Here's an example combat using the upcoming DD Reliquary
rules. Remember that the rules are intended as a "framework", so what follows is only one of many ways a referee could handle this kind of encounter...
A company of 1st level adventurers are exploring a dungeon; three fighters, a cleric, a magic-user, and a thief. While they're busy with a stuck door the referee checks for wandering monsters and throws a 6 and, dicing on the Dungeon Encounter tables, determines that orcs have come to investigate. According to the Summary of Monsters 2-16 orcs should be encountered outside the lair so the referee throws two eight-sided dice (he could equally have thrown a twelve-sided die and a four-sided die) yielding 2 and 7, and so he has a group of 9 orcs to play with.
The orcs won't be surprised since they've already heard the players making a racket, and can see their torch light besides. Whether or not the players will be surprised is subject to another six-sided throw. This one comes up 3 so the players are not surprised either; the orcs snort and clatter allowing the players to hear them approaching. The referee now dices for encounter distance and gets 100ft. Noting that the players' torch light only properly illuminates the 60ft square chamber they are in, he rules the players will hear the orcs clattering down a passage toward them but, as the orcs don't carry torches, the players won't see them until they arrive at the room.
"You hear snorts, voices, and the clatter of approaching armor," the referee tells the players, knowing that the orcs have already seen them, and secretly makes a reaction check for the monsters and dices 7. The orcs are undecided, so the referee rules the orcs are unsure whether they can mug the well armed fighters, but don't want to let them go away unchecked either.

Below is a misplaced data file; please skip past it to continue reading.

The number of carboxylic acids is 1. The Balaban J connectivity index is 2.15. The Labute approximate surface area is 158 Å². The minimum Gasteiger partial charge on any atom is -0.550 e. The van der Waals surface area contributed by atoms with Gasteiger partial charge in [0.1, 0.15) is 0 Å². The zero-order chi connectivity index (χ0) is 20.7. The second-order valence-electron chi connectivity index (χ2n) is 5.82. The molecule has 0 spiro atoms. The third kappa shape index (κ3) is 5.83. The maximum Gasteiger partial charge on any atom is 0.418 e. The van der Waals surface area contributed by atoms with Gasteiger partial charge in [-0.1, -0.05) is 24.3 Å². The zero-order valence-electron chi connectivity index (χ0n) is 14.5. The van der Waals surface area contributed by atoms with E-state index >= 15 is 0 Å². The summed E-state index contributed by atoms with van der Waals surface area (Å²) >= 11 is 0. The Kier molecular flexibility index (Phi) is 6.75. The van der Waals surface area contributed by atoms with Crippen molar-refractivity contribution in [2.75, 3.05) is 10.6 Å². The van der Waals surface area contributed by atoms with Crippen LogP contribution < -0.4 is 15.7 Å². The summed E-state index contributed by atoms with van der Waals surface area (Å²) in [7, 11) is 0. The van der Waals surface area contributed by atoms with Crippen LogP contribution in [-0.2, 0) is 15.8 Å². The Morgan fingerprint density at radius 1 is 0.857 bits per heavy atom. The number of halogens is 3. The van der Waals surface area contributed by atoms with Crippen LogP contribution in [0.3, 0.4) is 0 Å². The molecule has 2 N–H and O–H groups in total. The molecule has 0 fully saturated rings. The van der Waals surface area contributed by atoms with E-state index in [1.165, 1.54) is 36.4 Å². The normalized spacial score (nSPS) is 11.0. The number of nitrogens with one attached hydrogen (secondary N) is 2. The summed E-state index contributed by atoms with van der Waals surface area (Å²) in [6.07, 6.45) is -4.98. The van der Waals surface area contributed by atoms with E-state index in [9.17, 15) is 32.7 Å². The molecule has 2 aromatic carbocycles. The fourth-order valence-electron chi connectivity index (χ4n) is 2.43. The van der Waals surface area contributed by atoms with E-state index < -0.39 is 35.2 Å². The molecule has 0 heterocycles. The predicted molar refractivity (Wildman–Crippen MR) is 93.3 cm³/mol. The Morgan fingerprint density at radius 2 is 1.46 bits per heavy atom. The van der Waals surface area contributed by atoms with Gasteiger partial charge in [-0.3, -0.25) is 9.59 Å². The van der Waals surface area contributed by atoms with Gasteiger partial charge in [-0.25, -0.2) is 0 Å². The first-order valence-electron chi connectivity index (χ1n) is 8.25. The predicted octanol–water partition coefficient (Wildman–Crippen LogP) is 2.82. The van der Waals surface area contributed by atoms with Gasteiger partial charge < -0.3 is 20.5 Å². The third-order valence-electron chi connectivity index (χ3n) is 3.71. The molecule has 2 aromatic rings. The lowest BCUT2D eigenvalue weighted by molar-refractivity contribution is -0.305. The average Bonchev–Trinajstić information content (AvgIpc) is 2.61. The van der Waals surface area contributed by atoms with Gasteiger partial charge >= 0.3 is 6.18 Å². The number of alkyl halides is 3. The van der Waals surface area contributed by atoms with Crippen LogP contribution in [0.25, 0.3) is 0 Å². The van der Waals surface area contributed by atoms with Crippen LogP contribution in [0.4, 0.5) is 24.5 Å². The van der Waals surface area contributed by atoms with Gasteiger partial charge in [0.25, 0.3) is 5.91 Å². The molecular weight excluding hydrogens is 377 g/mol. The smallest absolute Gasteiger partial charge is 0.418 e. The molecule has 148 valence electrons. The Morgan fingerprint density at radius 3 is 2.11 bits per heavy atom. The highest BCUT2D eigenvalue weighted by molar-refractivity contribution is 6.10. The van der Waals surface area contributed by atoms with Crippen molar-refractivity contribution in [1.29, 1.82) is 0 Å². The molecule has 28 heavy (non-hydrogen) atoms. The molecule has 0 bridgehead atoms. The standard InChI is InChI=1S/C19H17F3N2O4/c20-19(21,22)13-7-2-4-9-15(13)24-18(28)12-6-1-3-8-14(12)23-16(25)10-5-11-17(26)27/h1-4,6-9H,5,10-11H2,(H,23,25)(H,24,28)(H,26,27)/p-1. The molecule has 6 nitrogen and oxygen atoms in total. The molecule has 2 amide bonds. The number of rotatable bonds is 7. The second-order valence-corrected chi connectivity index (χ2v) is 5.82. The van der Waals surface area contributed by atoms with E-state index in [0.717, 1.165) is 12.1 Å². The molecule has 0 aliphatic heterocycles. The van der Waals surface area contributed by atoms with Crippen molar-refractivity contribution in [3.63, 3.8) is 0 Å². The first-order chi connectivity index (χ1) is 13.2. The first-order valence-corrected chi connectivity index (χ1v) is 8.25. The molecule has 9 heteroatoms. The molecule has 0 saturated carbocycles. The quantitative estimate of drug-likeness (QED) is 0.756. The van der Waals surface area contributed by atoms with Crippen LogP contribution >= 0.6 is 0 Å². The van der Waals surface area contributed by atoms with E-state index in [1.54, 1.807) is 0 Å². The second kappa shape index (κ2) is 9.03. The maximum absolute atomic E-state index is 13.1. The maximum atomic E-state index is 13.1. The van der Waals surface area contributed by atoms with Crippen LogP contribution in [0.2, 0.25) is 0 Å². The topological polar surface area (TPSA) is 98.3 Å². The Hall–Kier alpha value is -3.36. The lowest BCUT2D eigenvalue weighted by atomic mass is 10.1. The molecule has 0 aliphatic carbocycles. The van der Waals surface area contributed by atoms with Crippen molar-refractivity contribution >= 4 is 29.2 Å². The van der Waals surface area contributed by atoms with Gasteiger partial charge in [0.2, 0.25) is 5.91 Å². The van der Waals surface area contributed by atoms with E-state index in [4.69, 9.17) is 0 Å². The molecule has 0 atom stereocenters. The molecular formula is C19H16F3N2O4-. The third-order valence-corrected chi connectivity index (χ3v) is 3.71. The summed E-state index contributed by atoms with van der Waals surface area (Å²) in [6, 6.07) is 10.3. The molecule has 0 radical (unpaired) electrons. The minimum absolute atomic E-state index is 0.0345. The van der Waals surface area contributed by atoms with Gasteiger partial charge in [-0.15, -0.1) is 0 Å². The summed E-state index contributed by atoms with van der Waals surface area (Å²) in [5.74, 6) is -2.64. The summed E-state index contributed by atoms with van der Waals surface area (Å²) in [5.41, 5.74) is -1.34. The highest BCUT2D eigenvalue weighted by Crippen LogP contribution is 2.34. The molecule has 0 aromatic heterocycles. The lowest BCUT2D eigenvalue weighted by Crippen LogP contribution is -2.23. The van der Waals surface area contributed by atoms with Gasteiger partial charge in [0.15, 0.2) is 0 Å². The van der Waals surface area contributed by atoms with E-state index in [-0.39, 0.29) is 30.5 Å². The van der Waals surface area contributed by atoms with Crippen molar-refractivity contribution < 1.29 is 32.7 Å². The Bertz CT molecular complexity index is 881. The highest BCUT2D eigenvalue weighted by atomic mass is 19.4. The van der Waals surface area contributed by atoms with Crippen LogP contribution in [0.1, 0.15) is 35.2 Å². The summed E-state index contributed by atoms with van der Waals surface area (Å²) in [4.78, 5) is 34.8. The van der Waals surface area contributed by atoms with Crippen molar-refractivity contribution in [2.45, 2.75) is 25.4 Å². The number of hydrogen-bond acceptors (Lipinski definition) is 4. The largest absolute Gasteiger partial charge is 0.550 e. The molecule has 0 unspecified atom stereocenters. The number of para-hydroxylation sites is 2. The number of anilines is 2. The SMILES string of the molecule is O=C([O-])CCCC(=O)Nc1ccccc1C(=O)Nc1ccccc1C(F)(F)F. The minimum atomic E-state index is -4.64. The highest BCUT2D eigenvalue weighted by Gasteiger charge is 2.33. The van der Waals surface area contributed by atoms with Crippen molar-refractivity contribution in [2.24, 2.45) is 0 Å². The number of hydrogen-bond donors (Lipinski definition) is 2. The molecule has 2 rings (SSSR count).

"Oi! What'r you lot doin' here?"
snorts the first orc into the room.
With most of the orcs still in the dim passage the players don't realize how many there are, and the fighters fancy their chances against a few orcs.
"Beat it Pig-face!"
retorts the lead fighter (a fellow with miserable charisma) and draws his sword as a warning, while the thief player immediately attempts to hide. He throws 4 on a six-sided die, and so vanishes into the shadows before he is noticed.
The remainder of the orcs file into the room rattling their weapons and growling at the players who now realize they may have a problem. With the thief hidden from view the orcs figure they outnumber players two to one and feel they have the upper hand.
"Give us yer gold, Skinnies, and we'll let ya go!"
demands the first orc.
The players can guess where this parley is headed and (excepting the magic-user) decide to attack. The three fighters and the cleric rush at the orcs as the thief springs from the shadows to backstab. The magic-user back peddles as he attempts to trigger his sleep spell. However, the orcs are good and ready for the players so initiative is checked. The referee throws a 3 for the orcs, and the players throw a 1 (eliciting a groan). Apparently the orcs decided to jump the players first.
The players are outnumbered and have thrown themselves into a general melee making no effort to protect the magic-user; so the referee decides to assign te orcs' attacks randomly among everyone excepting the thief (who is hidden in shadow). There are nine orcs, so the referee throws nine ten-sided dice with a 1-2, 3-4, 5-6, being allocated to the three fighters, a 7-8 the cleric, and a 9-10 the magic-user. The dice yield 1, 1, 2, 3, 3, 5, 6, 7, 10 meaning the un-charismatic fighter is attacked three times, the other two fighters are attacked twice each, and the cleric and magic-user are attacked once each.